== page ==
This Washington Post news article states that with the advent of computer simulation of nuclear tests, live tests are no longer needed.

Generally speaking there are 3 aspects of an Explosion resulting from a nuclear weapon test that are tested:

(a) effectiveness, (b) yield, and (c) explosive capability.

Russia carried out its last nuclear test in 1990, UK in 1991,the US in 1992, France and China in 1996, India & Pakistan in 1998.

List Of Nuclear Weapon Tests

Therefore, does this mean that all aspects of a Nuclear Explosion can be simulated using Super computers or is there any aspect of a Nuclear Explosion that cannot be simulated by Super Computers?

  • 2
    $\begingroup$ Well ... one can never simulate the human factor ... i.e. garbage in - garbage out. I nice example is the castle bravo test (en.wikipedia.org/wiki/Castle_Bravo) where the scientist assumed that part of the fuel was inert and they ended up taking an island off the map ... $\endgroup$
    – SlydeRule
    Nov 22, 2015 at 19:01
  • $\begingroup$ Considering that the US Department of Energy continues to build bigger and bigger super computers, the answer is some combination of 1) it is classified and 2) yes, with large enough computers. $\endgroup$
    – hazzey
    Nov 22, 2015 at 19:49

2 Answers 2


The type of machine that runs the simulation (e.g. super computer, slide rule, pen and paper, etc.) is less important than the physical and mathematical models that describe the process being simulated. Throwing more computing resources at a simulation whose fundamental equations are flawed will not improve the accuracy of the solution.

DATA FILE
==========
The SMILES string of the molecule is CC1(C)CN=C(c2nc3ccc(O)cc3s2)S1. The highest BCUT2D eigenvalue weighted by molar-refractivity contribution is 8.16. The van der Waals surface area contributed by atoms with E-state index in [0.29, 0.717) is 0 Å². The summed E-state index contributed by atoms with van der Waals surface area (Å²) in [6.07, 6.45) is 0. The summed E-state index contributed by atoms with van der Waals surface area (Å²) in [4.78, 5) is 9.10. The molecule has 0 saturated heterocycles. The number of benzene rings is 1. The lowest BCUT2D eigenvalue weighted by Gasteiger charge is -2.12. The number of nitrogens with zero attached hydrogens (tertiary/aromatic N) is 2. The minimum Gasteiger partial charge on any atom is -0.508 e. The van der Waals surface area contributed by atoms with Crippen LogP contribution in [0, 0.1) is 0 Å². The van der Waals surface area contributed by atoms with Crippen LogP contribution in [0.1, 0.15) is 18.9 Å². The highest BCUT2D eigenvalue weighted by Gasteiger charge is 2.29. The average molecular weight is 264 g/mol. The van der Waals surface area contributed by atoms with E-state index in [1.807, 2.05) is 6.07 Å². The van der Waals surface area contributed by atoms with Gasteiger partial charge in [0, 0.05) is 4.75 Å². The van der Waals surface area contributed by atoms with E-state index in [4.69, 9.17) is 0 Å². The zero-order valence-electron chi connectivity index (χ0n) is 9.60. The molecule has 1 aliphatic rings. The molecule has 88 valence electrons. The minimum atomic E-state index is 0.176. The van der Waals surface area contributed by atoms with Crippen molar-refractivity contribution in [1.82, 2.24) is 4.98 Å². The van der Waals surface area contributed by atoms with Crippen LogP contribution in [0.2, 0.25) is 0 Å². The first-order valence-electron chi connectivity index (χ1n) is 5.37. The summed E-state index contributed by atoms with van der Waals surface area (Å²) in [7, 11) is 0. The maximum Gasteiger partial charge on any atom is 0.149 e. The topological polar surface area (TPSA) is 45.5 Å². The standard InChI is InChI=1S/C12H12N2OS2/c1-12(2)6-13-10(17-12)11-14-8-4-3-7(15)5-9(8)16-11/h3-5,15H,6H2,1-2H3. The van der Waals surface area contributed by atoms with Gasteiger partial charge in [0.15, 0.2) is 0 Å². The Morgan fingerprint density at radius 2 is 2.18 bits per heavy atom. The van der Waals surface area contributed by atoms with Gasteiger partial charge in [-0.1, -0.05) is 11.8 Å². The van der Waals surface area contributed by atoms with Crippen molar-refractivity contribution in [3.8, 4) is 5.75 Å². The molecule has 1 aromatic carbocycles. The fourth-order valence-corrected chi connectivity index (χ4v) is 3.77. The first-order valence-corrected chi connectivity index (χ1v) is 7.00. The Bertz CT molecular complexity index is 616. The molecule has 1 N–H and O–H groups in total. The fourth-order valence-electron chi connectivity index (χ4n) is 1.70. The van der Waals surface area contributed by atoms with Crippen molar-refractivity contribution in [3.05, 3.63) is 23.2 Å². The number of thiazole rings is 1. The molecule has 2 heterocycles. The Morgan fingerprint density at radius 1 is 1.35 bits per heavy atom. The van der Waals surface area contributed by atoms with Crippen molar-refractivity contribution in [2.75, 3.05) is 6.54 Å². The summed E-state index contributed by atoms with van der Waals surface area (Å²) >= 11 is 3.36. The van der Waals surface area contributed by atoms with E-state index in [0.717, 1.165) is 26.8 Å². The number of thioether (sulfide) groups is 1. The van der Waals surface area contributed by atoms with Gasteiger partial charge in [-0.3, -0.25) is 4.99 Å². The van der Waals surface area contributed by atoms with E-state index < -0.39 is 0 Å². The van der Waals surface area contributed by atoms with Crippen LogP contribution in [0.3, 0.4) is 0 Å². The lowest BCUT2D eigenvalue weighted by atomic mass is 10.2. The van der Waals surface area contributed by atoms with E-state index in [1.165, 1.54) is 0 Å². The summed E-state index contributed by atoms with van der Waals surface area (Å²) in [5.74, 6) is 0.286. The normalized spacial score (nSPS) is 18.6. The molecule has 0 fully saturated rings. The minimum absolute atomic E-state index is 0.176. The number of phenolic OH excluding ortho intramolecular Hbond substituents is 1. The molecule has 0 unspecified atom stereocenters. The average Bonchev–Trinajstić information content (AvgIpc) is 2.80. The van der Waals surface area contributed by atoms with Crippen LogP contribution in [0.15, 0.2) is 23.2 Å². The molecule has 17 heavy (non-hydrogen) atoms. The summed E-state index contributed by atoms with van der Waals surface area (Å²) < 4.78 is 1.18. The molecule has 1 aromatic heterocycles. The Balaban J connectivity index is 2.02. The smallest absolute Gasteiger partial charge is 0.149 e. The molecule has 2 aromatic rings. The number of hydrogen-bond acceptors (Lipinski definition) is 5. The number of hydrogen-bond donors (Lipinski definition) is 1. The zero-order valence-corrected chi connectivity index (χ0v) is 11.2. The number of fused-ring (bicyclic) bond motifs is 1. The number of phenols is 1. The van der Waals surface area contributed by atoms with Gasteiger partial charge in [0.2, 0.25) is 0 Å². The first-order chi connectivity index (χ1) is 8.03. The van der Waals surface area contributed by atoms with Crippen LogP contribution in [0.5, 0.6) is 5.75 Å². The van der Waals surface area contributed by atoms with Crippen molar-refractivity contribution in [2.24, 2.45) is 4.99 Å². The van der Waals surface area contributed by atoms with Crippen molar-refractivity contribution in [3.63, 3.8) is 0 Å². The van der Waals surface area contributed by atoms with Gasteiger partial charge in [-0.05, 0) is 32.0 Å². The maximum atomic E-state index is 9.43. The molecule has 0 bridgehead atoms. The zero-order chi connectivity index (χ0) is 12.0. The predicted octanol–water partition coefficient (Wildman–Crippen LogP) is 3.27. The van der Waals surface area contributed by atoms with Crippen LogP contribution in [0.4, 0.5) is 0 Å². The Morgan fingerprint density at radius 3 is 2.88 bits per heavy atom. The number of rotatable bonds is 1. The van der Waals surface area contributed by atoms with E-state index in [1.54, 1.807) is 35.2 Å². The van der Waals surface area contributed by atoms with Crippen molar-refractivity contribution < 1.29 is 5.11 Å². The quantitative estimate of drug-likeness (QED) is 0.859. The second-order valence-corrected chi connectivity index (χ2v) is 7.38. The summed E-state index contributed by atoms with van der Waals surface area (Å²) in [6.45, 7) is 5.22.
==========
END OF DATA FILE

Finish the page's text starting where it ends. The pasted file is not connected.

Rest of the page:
To answer your question, there are very likely some aspects of a nuclear explosion that currently cannot be simulated (at least not accurately) with a super computer, or any computer for that matter. But, the reason is not the lack of computational power, it's a lack of complete understanding of the fundamental physics. Without periodic testing to verify and improve the models, we don't know how valid the simulation results are.


The accuracy of a simulation depends more on how well your equations and assumptions model reality, than the resolution of the simulation (computing power, as Carlton has stated). More computing power does let you have your solution in much less time however.

A model, by definition, is not the real thing. No model can be trusted unless it is tested in the real world. This is why we still have wind tunnels even though we extensively use computation fluid dynamics(CFD) for flow modeling. Its just numbers until you have validated the model. Once the model is validated you can extend it or extrapolate it to predict conditions that you can not test. For example testing a small bomb to predict the outcome of a large bomb.

In this case future prediction may very well be restricted to modeling only; leveraging past tests. Nuclear bomb testing today has a way of impeding world peace (oh, we arent building nuclear weapons, we are just testing them) ;-)

There have been lots of test in the past to validate the models they are likely using now. So for the United States at least, I wager their models are highly accurate, even including weather and GIS data.

I just skimmed the article, but they refer to the model as a "tool", not a replacement for testing. Dont let yourself reverse causation and correlation in your thinking. They dont only model with super computers because "there is no reason to test". They only model with super computers because there is no way any (sane) government will allow them to test.


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